Nu is a sexual nightmare, finding yourself not as alone as you thought. Olivier Labonté Lamoyne’s film leaves itself open for interpretation to marvellous effect – a great horror short about vulnerability.
An ordinary young couple finds an isolated place to park their car and love each other away from prying eyes. At least, that’s what they believe. Deep in the forest, their intimacy will be the scene of an unsettling encounter between sensuality and horror.
Lovers’ Lane or a wooded area; lots of us have been there in the back of a car trying to have some fun at night with your partner. For Will and Cath, their attempt at an intimate rendezvous to spice up their relationship takes a dramatic turn in Olivier Labonté Lamoyne’s Nu (Nude). Here, we begin with lightness; both merely want some fun, and you enjoy their interactions. But, as with all tales of people going into an isolated place for sex, there is nothing out there but regrets, death or creepy naked people watching you.
While the film doesn’t overly try to explain its reasoning behind everything that we see, there is a lot to enjoy here in Nu, be it the great chemistry between Étienne Galloy and Roxane Tremblay-Marcotte or how wonderfully stylish the film looks thanks to the work of cinematographer Maxime Valsan. As soon as we get into the darkness of that forest, the mood changes. With the car positioned in a place so open, you become acutely aware of how alone the duo are.
With Galloy’s Will and Tremblay-Marcotte’s Cath, there is a definite sexual power dynamic between the two. Cath is confident and more open with her inhibitions, leading the way in the relationship. On the other hand, Will is more timid, wanting to find the most private spots for their bit of fun. Cath doesn’t care; she just wants to get on with it, and these moments show us how well both actors have nailed their characters. We can clearly see the dynamic between the two, and as a plus, they bounce off one another exceptionally well.
When the first incident almost ends their night early, it is, in fact, Will taking hold of the situation, being assured that it entices Cath back into continuing where they left off. Both performances are great for how believable they are. It feels natural, so when the film turns more ominous, our worries for the couple have been well-earned.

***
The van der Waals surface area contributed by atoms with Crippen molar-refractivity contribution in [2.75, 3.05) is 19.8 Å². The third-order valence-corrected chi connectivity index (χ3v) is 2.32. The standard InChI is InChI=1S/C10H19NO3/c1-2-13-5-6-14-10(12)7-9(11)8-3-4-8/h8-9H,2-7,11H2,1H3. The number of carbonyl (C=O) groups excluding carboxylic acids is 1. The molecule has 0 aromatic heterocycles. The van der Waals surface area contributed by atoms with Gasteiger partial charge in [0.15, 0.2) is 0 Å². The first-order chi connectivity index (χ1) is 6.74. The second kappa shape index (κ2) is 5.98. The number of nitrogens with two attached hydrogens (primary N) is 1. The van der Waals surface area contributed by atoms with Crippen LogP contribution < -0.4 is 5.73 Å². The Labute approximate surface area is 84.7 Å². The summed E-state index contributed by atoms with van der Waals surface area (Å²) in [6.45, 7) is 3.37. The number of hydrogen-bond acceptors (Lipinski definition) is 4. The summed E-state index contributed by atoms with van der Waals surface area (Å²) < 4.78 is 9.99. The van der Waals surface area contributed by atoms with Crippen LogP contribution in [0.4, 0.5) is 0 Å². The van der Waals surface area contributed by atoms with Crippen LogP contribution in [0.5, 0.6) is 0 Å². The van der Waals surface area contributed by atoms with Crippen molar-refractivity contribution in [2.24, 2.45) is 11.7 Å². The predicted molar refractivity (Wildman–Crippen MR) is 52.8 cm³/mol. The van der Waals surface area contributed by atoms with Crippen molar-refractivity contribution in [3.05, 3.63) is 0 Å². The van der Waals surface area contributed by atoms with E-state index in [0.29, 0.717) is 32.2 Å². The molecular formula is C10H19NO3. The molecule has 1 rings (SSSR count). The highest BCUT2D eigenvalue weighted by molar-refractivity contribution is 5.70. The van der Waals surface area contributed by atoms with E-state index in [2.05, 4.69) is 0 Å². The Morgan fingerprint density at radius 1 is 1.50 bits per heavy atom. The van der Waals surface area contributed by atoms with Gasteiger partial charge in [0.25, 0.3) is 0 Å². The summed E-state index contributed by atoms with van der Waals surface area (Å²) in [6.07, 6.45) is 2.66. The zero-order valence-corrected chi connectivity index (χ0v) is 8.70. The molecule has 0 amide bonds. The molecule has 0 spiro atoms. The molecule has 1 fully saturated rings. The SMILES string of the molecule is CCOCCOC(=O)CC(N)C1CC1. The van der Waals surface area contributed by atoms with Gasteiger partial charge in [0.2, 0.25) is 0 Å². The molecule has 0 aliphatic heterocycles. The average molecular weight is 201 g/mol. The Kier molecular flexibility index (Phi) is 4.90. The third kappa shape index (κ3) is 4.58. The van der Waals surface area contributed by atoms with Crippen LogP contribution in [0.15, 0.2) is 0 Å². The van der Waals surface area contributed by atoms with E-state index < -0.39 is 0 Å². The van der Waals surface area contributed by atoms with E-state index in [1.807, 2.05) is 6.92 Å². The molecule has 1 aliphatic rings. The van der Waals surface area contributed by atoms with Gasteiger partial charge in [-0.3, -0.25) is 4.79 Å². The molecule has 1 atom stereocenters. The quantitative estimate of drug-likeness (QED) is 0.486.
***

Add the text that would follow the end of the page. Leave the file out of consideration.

Nu is a short film that finds that outstanding balance between comedy and horror; the characters are light, and it isn’t until the rug is pulled out from under us with the great atmosphere that Labonté Lamoyne builds up in his film that we realise what we are watching. We are suddenly uncomfortable with our character’s naked vulnerability. It was an inspired choice to have those who come out of the forest also be presented as vulnerable. Raising questions, Nu has no interest in answering for us.
Are these real people coming to watch and take part? Are they ghosts of some spirit that has captured like-minded people who have stopped here? I am going with the idea that they are visions of Will’s insecurities come to life. Even though he has tried to take charge of these erotic moments with Cath, he is still unsure. As such, it is not until the film’s end that he becomes finally comfortable with his nudity, away from the security of the care and open for whatever comes next.
Of course, this could all be wrong, but a film that allows you to take what you want from it in a narrative sense gives us that wonderful freedom. Nu could have done with a bit more of an explanation. But, with the help of the striking visuals, especially those hill shots, that fantastic final shot, and the strong performances of our two actors, Nu becomes a great watch that leaves you wanting more.
The Fantasia International Film Festival takes place in Montreal from July 20th through August 9th.
For more of our coverage of Fantasia 2023, please see below:
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